The Court's August 9, 2013 Opinion discussed the deficiencies of Plaintiffs' procedural due process claims in some detail. The Court noted that Plaintiffs purchased their home on December 14, 2005, but " the bulk of the allegations of the Complaint arose prior to the Plaintiffs' ownership of the home[.]" (Doc. 22 at 20). As a result, the Court concluded, " Plaintiffs simply did not have a protected property interest in their home at the time of these alleged violations of the MPC in 2005 (i.e., for the period prior to December 14, 2005). Therefore, they were not entitled to any procedural due process considerations under federal law." ( Id. at 21).
With respect to Plaintiffs' allegations regarding post-December 2005 conduct, the August 9, 2013 Opinion stated:
Plaintiffs have not alleged how Defendants deprived them of any procedural due process rights. Instead, Plaintiffs' complaints can be distilled into one argument that Defendants were indifferent to their complaints. Indifference to complaints alone does not amount to a procedural due process violation. Plaintiffs have not alleged that they were impaired or prevented from voicing their complaints. In fact, the Complaint alleges that Plaintiffs made numerous complaints to Defendants.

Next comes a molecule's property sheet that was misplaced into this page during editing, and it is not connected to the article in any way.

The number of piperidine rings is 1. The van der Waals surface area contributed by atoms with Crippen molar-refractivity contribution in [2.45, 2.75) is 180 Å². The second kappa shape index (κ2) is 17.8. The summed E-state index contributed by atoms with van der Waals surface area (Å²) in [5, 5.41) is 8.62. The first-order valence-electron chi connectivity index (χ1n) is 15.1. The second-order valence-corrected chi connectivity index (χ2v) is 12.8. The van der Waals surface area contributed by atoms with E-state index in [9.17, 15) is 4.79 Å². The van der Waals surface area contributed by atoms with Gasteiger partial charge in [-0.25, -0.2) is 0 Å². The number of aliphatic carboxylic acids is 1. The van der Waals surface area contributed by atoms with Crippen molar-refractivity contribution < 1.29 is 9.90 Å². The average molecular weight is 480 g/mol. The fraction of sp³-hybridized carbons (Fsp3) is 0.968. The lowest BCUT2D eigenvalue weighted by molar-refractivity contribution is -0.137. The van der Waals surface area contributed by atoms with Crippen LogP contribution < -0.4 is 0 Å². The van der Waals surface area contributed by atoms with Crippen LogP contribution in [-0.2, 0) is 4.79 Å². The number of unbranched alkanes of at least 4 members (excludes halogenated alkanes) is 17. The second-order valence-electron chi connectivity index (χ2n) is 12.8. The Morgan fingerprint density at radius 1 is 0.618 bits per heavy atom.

Pennsylvania law allows aggrieved parties to air their disputes to their local ZHB or to sue in state court. Plaintiffs have not alleged that these procedures were unavailable to them, or if they were, that they were inadequate....